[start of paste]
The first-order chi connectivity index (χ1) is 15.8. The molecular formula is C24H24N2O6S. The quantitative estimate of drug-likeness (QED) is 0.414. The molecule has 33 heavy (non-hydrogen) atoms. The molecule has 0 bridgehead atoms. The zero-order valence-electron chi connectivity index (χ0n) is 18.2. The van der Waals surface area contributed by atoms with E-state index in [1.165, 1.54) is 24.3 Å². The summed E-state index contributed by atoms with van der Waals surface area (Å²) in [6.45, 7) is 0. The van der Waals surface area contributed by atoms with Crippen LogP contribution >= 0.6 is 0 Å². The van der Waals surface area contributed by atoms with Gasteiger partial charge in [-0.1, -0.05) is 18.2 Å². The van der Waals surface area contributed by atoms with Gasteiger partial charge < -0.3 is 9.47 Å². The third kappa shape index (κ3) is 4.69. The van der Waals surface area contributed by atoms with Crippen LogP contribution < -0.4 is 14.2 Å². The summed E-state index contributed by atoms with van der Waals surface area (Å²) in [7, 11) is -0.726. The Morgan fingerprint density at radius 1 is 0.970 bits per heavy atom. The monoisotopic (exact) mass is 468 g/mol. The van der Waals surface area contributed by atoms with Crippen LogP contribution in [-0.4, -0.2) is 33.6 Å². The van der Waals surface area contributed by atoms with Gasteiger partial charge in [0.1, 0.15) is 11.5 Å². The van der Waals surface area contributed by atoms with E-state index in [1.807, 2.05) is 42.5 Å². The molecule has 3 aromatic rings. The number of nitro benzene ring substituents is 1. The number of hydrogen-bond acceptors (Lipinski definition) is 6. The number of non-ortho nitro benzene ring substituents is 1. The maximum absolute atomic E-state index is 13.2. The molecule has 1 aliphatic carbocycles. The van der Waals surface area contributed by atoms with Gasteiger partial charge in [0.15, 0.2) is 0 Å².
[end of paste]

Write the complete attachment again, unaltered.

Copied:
The first-order chi connectivity index (χ1) is 15.8. The molecular formula is C24H24N2O6S. The quantitative estimate of drug-likeness (QED) is 0.414. The molecule has 33 heavy (non-hydrogen) atoms. The molecule has 0 bridgehead atoms. The zero-order valence-electron chi connectivity index (χ0n) is 18.2. The van der Waals surface area contributed by atoms with E-state index in [1.165, 1.54) is 24.3 Å². The summed E-state index contributed by atoms with van der Waals surface area (Å²) in [6.45, 7) is 0. The van der Waals surface area contributed by atoms with Crippen LogP contribution >= 0.6 is 0 Å². The van der Waals surface area contributed by atoms with Gasteiger partial charge in [-0.1, -0.05) is 18.2 Å². The van der Waals surface area contributed by atoms with Gasteiger partial charge < -0.3 is 9.47 Å². The third kappa shape index (κ3) is 4.69. The van der Waals surface area contributed by atoms with Crippen LogP contribution < -0.4 is 14.2 Å². The summed E-state index contributed by atoms with van der Waals surface area (Å²) in [7, 11) is -0.726. The Morgan fingerprint density at radius 1 is 0.970 bits per heavy atom. The monoisotopic (exact) mass is 468 g/mol. The van der Waals surface area contributed by atoms with Crippen LogP contribution in [-0.4, -0.2) is 33.6 Å². The van der Waals surface area contributed by atoms with Gasteiger partial charge in [0.1, 0.15) is 11.5 Å². The van der Waals surface area contributed by atoms with E-state index in [1.807, 2.05) is 42.5 Å². The molecule has 3 aromatic rings. The number of nitro benzene ring substituents is 1. The number of hydrogen-bond acceptors (Lipinski definition) is 6. The number of non-ortho nitro benzene ring substituents is 1. The maximum absolute atomic E-state index is 13.2. The molecule has 1 aliphatic carbocycles. The van der Waals surface area contributed by atoms with Gasteiger partial charge in [0.15, 0.2) is 0 Å².